And Sharma says that further research will have to take into account other elements of walking. Rhythmic coordination of gait, for example — which the monkeys didn’t demonstrate — is controlled by a different group of neurons. Devices to enable human locomotion in paralysed patients would ideally include brain–computer interfaces, electrical stimulation for activating muscles, an exoskeleton-like device to help bear weight, and smarter electrical processing to enable gait control, he says.

Courtine has started a clinical trial at the CHUV University Hospital of Lausanne, geared towards rehabilitation by helping to stimulate coordinated walking in people who are paralysed. Two people have had the electric-pulse generators implanted in their lower spines. (The trial will not implant microelectrode arrays in the people’s brains, however, so they will not be able to control the movement themselves.)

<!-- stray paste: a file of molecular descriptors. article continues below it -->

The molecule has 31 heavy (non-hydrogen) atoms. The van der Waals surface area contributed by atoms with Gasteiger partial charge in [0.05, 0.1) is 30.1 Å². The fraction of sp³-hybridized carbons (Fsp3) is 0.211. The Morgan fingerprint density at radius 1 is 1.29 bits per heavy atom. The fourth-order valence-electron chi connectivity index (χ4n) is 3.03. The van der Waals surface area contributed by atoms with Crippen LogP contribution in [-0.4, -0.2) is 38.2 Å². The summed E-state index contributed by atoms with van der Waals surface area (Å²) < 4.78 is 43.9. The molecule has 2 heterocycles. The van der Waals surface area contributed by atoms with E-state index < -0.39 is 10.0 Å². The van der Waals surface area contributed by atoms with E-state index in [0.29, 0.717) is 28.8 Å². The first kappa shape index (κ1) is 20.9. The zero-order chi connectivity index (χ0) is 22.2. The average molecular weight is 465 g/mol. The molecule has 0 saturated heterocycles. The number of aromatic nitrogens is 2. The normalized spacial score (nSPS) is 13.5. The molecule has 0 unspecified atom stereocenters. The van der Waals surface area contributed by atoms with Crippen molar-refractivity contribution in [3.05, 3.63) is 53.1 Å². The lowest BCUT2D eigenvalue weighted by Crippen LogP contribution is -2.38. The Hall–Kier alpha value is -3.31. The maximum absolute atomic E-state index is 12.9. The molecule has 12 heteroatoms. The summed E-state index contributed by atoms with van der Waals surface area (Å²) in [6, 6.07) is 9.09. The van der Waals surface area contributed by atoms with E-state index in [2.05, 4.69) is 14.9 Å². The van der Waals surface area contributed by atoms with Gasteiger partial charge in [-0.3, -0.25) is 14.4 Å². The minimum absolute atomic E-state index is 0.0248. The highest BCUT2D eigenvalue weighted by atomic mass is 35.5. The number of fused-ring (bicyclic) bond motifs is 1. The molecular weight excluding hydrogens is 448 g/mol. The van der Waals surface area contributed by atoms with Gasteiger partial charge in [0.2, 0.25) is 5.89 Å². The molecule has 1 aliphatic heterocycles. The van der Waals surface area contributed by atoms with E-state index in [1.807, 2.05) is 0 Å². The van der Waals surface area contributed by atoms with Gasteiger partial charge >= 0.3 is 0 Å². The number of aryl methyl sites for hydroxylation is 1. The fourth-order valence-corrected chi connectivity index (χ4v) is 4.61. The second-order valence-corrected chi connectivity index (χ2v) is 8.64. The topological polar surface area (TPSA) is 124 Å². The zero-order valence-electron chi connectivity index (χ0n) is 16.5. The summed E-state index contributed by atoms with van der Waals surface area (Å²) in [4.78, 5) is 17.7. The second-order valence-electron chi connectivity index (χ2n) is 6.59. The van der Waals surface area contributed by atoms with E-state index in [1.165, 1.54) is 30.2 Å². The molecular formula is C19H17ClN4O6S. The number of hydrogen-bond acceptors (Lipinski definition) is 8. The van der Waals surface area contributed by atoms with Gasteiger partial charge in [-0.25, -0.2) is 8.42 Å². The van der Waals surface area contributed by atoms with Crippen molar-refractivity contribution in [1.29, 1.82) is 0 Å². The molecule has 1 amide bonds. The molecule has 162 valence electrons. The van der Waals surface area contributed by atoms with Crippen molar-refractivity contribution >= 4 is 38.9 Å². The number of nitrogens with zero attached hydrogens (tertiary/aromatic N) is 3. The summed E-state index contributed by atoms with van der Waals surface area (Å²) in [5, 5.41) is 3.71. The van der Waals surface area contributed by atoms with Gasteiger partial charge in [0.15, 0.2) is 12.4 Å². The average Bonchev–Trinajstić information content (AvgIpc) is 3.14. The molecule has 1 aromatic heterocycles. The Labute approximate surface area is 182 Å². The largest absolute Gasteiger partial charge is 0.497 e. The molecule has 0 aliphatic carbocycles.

As clinical trials proceed in Switzerland, Courtine is still regularly travelling back to China. Although the positive results have allowed him to negotiate the use of five monkeys at a Swiss primate laboratory, some of his experimental work still takes place in Beijing. China’s welcoming attitude to primate research will reap benefits for the country, Courtine says. “This is going to provide China with a tremendous leverage for translational medicine.”

David Cyranoski
Nature doi:10.1038/nature.2016.20967